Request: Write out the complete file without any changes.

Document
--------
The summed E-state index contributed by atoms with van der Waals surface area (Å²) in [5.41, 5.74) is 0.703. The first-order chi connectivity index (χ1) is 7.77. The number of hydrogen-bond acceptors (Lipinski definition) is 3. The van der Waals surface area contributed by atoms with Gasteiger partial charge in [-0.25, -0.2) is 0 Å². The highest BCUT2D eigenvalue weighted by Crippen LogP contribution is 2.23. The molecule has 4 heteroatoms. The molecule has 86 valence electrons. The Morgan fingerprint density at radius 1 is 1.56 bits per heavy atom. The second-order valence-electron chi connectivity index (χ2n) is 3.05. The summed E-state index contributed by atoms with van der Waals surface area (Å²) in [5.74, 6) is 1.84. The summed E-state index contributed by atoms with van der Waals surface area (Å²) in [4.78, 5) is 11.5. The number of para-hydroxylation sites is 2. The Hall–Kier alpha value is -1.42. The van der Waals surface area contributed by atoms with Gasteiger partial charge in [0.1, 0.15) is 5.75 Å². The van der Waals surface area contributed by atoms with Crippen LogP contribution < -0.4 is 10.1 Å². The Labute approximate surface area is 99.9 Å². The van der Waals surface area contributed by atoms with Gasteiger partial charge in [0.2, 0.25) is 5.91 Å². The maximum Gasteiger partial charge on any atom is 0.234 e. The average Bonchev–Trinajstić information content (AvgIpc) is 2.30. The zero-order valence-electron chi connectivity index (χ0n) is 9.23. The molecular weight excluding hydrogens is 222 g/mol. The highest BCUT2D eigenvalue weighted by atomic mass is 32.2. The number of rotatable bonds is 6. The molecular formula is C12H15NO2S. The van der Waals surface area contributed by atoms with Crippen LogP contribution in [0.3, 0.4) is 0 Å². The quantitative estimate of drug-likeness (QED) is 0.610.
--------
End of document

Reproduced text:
The summed E-state index contributed by atoms with van der Waals surface area (Å²) in [5.41, 5.74) is 0.703. The first-order chi connectivity index (χ1) is 7.77. The number of hydrogen-bond acceptors (Lipinski definition) is 3. The van der Waals surface area contributed by atoms with Gasteiger partial charge in [-0.25, -0.2) is 0 Å². The highest BCUT2D eigenvalue weighted by Crippen LogP contribution is 2.23. The molecule has 4 heteroatoms. The molecule has 86 valence electrons. The Morgan fingerprint density at radius 1 is 1.56 bits per heavy atom. The second-order valence-electron chi connectivity index (χ2n) is 3.05. The summed E-state index contributed by atoms with van der Waals surface area (Å²) in [5.74, 6) is 1.84. The summed E-state index contributed by atoms with van der Waals surface area (Å²) in [4.78, 5) is 11.5. The number of para-hydroxylation sites is 2. The Hall–Kier alpha value is -1.42. The van der Waals surface area contributed by atoms with Gasteiger partial charge in [0.1, 0.15) is 5.75 Å². The van der Waals surface area contributed by atoms with Crippen LogP contribution < -0.4 is 10.1 Å². The Labute approximate surface area is 99.9 Å². The van der Waals surface area contributed by atoms with Gasteiger partial charge in [0.2, 0.25) is 5.91 Å². The maximum Gasteiger partial charge on any atom is 0.234 e. The average Bonchev–Trinajstić information content (AvgIpc) is 2.30. The zero-order valence-electron chi connectivity index (χ0n) is 9.23. The molecular weight excluding hydrogens is 222 g/mol. The highest BCUT2D eigenvalue weighted by atomic mass is 32.2. The number of rotatable bonds is 6. The molecular formula is C12H15NO2S. The van der Waals surface area contributed by atoms with Crippen LogP contribution in [0.3, 0.4) is 0 Å². The quantitative estimate of drug-likeness (QED) is 0.610.